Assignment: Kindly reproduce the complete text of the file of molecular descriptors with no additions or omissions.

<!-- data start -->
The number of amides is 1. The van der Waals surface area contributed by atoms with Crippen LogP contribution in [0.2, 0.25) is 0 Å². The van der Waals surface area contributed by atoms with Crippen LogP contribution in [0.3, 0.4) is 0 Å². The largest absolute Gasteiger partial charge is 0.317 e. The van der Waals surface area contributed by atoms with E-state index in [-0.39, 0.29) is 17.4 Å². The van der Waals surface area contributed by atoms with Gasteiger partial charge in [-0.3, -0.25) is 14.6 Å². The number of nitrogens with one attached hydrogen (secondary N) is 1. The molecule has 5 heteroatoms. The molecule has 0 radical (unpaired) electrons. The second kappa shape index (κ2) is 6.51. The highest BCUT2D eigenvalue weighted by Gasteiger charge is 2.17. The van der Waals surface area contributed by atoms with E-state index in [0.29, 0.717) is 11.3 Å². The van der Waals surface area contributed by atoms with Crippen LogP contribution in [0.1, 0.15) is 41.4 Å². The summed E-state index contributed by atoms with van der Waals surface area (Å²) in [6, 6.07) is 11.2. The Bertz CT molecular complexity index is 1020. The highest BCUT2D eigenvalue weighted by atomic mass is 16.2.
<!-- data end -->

The number of amides is 1. The van der Waals surface area contributed by atoms with Crippen LogP contribution in [0.2, 0.25) is 0 Å². The van der Waals surface area contributed by atoms with Crippen LogP contribution in [0.3, 0.4) is 0 Å². The largest absolute Gasteiger partial charge is 0.317 e. The van der Waals surface area contributed by atoms with E-state index in [-0.39, 0.29) is 17.4 Å². The van der Waals surface area contributed by atoms with Gasteiger partial charge in [-0.3, -0.25) is 14.6 Å². The number of nitrogens with one attached hydrogen (secondary N) is 1. The molecule has 5 heteroatoms. The molecule has 0 radical (unpaired) electrons. The second kappa shape index (κ2) is 6.51. The highest BCUT2D eigenvalue weighted by Gasteiger charge is 2.17. The van der Waals surface area contributed by atoms with E-state index in [0.29, 0.717) is 11.3 Å². The van der Waals surface area contributed by atoms with Crippen LogP contribution in [0.1, 0.15) is 41.4 Å². The summed E-state index contributed by atoms with van der Waals surface area (Å²) in [6, 6.07) is 11.2. The Bertz CT molecular complexity index is 1020. The highest BCUT2D eigenvalue weighted by atomic mass is 16.2.